Spam, the canned meat with Minnesota origins, marks 75 yearsOK, so we missed the 75th anniversary of Spam by a day. But the canned ham “product” that helped win World War II and seemed an appropriate name for waves of unwanted emails always has seemed more leftovers than main course.
By: Chuck Haga, Forum Communications, INFORUM
OK, so we missed the 75th anniversary of Spam by a day. But the canned ham “product” that helped win World War II and seemed an appropriate name for waves of unwanted emails always has seemed more leftovers than main course.
So here’s to Spam, introduced on July 6, 1937, by Geo. A. Hormel & Co. in Austin, Minn. Within 70 years, the company had produced 7 billion cans.
Yes, billion with a “b.”
Mention that to a World War II veteran and he may claim he personally consumed a few thousand. With the coming of World War II, Hormel doubled production of Spam and sent 15 million cans a week to Allied soldiers, many of whom ranked it below C rations and vowed that – if they survived the war and made it home – no can of Spam would ever rest on their kitchen shelves.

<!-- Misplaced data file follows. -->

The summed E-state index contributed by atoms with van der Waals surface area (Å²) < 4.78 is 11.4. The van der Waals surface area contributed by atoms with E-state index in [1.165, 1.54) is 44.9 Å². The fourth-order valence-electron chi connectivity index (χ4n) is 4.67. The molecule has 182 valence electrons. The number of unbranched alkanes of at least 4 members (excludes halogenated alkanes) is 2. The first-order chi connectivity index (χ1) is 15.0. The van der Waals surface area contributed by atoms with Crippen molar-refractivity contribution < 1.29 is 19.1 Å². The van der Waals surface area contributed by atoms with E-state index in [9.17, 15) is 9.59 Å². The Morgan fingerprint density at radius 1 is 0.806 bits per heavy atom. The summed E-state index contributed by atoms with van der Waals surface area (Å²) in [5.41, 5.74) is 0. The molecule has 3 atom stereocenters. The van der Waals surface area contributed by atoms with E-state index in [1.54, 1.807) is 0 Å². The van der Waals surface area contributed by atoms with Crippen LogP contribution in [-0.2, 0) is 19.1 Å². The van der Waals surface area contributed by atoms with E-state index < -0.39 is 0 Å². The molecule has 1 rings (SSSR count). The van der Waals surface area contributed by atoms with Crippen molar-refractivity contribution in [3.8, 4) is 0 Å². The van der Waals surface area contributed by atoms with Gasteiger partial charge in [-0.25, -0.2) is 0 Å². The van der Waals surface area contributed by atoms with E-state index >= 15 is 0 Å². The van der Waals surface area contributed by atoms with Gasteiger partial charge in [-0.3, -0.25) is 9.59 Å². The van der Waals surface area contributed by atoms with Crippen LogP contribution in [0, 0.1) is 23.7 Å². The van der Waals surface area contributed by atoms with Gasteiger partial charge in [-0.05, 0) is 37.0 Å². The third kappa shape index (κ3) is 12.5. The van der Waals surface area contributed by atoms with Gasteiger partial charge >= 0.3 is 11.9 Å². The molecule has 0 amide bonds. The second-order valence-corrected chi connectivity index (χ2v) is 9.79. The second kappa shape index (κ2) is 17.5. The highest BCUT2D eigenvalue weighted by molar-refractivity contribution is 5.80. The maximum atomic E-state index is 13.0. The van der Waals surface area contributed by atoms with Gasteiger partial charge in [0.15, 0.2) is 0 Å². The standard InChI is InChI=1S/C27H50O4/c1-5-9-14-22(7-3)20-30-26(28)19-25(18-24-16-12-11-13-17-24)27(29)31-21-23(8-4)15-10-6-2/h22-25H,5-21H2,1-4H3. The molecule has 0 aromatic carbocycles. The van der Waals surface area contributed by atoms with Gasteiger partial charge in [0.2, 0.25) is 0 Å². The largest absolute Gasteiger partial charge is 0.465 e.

The name is a smooshing of SPiced hAM, but “classic” Spam includes chopped shoulder meat, water, salt, potato starch as binder and sodium nitrate as preservative. The company has added more than a dozen varieties over the years, including lower-sodium Spam, Spam Hot & Spicy, Garlic Spam, and Cheese and Smoke-Flavored Spam.
New this year, to celebrate the anniversary: Spam Jalapeno and Spam Black Pepper.
In 2001, Charlotte Keller was handling inquiries about Spam’s origins, history and recipes for the Austin Convention and Visitors Bureau, and she told a reporter that she had raised five boys largely on Spam.
“I never served it just out of a can, sliced cold,” she said then. “We like it when it’s ground up and mixed with cheese, hard-boiled eggs, tomatoes and pickles, and served on a cracker. That’s excellent.”
Today’s cooks get even more creative, according to recipes posted on the company website, www.spam.com/recipes, including Spam wontons, Spam and gravy on biscuits, Spam carbonara, Spam fusion fajitas and – make room at the sushi bar – Spam musubi.
Some of those treats may be on the menu when Hormel welcomes the public to a “Spamtastic Celebration” of its 75th birthday on July 28.
If nothing else, Spam has demonstrated a solid shelf life, withstanding seven decades of maligning commentary and jokes. The Monty Python crew made fun of Spam in movies and on Broadway. The word “spam” entered the popular lexicon in the 1990s as a term for unsolicited emails.
But Hormel got better press in 1998 when Spam entered the Smithsonian’s National Museum of American History in Washington, D.C., for its historic (if not gourmet) contributions in World War II.
Krushchev would have approved.
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Chuck Haga writes for the Grand Forks Herald